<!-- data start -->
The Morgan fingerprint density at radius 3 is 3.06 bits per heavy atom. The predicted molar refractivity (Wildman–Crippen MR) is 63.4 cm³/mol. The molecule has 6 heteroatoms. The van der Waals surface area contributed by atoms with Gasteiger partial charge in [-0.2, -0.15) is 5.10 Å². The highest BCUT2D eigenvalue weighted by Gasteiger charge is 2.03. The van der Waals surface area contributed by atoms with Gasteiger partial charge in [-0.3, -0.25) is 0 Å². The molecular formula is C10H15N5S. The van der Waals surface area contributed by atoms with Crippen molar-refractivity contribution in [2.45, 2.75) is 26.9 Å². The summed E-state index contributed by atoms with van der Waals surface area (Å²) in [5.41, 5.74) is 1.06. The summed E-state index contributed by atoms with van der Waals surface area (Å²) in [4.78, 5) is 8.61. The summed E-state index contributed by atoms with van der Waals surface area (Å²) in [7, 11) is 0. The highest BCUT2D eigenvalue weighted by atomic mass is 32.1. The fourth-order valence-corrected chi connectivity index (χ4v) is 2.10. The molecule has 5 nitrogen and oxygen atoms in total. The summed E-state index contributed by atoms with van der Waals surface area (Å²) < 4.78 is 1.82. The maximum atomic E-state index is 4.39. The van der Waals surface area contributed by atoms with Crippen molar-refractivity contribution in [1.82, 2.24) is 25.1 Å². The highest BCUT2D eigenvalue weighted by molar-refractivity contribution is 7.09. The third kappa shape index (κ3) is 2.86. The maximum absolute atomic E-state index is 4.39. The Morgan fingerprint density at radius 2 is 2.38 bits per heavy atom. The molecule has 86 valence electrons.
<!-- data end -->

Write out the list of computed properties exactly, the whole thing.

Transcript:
The Morgan fingerprint density at radius 3 is 3.06 bits per heavy atom. The predicted molar refractivity (Wildman–Crippen MR) is 63.4 cm³/mol. The molecule has 6 heteroatoms. The van der Waals surface area contributed by atoms with Gasteiger partial charge in [-0.2, -0.15) is 5.10 Å². The highest BCUT2D eigenvalue weighted by Gasteiger charge is 2.03. The van der Waals surface area contributed by atoms with Gasteiger partial charge in [-0.3, -0.25) is 0 Å². The molecular formula is C10H15N5S. The van der Waals surface area contributed by atoms with Crippen molar-refractivity contribution in [2.45, 2.75) is 26.9 Å². The summed E-state index contributed by atoms with van der Waals surface area (Å²) in [5.41, 5.74) is 1.06. The summed E-state index contributed by atoms with van der Waals surface area (Å²) in [4.78, 5) is 8.61. The summed E-state index contributed by atoms with van der Waals surface area (Å²) in [7, 11) is 0. The highest BCUT2D eigenvalue weighted by atomic mass is 32.1. The fourth-order valence-corrected chi connectivity index (χ4v) is 2.10. The molecule has 5 nitrogen and oxygen atoms in total. The summed E-state index contributed by atoms with van der Waals surface area (Å²) < 4.78 is 1.82. The maximum atomic E-state index is 4.39. The van der Waals surface area contributed by atoms with Crippen molar-refractivity contribution in [1.82, 2.24) is 25.1 Å². The highest BCUT2D eigenvalue weighted by molar-refractivity contribution is 7.09. The third kappa shape index (κ3) is 2.86. The maximum absolute atomic E-state index is 4.39. The Morgan fingerprint density at radius 2 is 2.38 bits per heavy atom. The molecule has 86 valence electrons.